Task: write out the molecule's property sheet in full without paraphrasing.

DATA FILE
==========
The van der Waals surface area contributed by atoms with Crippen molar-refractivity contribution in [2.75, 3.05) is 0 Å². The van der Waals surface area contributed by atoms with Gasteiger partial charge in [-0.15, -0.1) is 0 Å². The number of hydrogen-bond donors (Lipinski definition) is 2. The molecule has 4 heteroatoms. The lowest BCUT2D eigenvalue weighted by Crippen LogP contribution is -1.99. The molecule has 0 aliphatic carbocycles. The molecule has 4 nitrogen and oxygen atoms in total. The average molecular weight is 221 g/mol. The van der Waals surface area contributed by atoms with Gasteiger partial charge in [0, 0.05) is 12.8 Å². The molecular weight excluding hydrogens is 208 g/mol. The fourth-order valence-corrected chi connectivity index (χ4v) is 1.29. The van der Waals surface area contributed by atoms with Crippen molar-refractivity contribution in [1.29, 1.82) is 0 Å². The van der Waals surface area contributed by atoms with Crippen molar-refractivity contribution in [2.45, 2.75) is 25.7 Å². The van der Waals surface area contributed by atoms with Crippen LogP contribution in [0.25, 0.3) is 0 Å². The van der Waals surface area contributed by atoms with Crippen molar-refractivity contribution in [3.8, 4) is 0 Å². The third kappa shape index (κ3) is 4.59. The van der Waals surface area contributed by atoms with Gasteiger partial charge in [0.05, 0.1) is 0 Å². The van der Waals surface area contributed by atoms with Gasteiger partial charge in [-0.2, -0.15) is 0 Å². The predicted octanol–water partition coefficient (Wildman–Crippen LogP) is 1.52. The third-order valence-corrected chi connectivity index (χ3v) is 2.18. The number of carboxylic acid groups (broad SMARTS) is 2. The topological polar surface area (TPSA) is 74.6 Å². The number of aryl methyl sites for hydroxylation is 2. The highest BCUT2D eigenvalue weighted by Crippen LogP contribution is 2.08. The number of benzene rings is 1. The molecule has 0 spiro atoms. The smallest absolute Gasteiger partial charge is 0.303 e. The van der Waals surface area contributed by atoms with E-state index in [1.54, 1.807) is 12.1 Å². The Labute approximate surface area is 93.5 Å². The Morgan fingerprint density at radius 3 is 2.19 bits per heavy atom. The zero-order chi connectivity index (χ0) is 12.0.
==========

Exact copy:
The van der Waals surface area contributed by atoms with Crippen molar-refractivity contribution in [2.75, 3.05) is 0 Å². The van der Waals surface area contributed by atoms with Gasteiger partial charge in [-0.15, -0.1) is 0 Å². The number of hydrogen-bond donors (Lipinski definition) is 2. The molecule has 4 heteroatoms. The lowest BCUT2D eigenvalue weighted by Crippen LogP contribution is -1.99. The molecule has 0 aliphatic carbocycles. The molecule has 4 nitrogen and oxygen atoms in total. The average molecular weight is 221 g/mol. The van der Waals surface area contributed by atoms with Gasteiger partial charge in [0, 0.05) is 12.8 Å². The molecular weight excluding hydrogens is 208 g/mol. The fourth-order valence-corrected chi connectivity index (χ4v) is 1.29. The van der Waals surface area contributed by atoms with Crippen molar-refractivity contribution in [1.29, 1.82) is 0 Å². The van der Waals surface area contributed by atoms with Crippen molar-refractivity contribution in [2.45, 2.75) is 25.7 Å². The van der Waals surface area contributed by atoms with Crippen LogP contribution in [0.25, 0.3) is 0 Å². The van der Waals surface area contributed by atoms with Crippen molar-refractivity contribution in [3.8, 4) is 0 Å². The third kappa shape index (κ3) is 4.59. The van der Waals surface area contributed by atoms with Gasteiger partial charge in [0.05, 0.1) is 0 Å². The van der Waals surface area contributed by atoms with Gasteiger partial charge in [-0.2, -0.15) is 0 Å². The predicted octanol–water partition coefficient (Wildman–Crippen LogP) is 1.52. The third-order valence-corrected chi connectivity index (χ3v) is 2.18. The number of carboxylic acid groups (broad SMARTS) is 2. The topological polar surface area (TPSA) is 74.6 Å². The number of aryl methyl sites for hydroxylation is 2. The highest BCUT2D eigenvalue weighted by Crippen LogP contribution is 2.08. The number of benzene rings is 1. The molecule has 0 spiro atoms. The smallest absolute Gasteiger partial charge is 0.303 e. The van der Waals surface area contributed by atoms with E-state index in [1.54, 1.807) is 12.1 Å². The Labute approximate surface area is 93.5 Å². The Morgan fingerprint density at radius 3 is 2.19 bits per heavy atom. The zero-order chi connectivity index (χ0) is 12.0.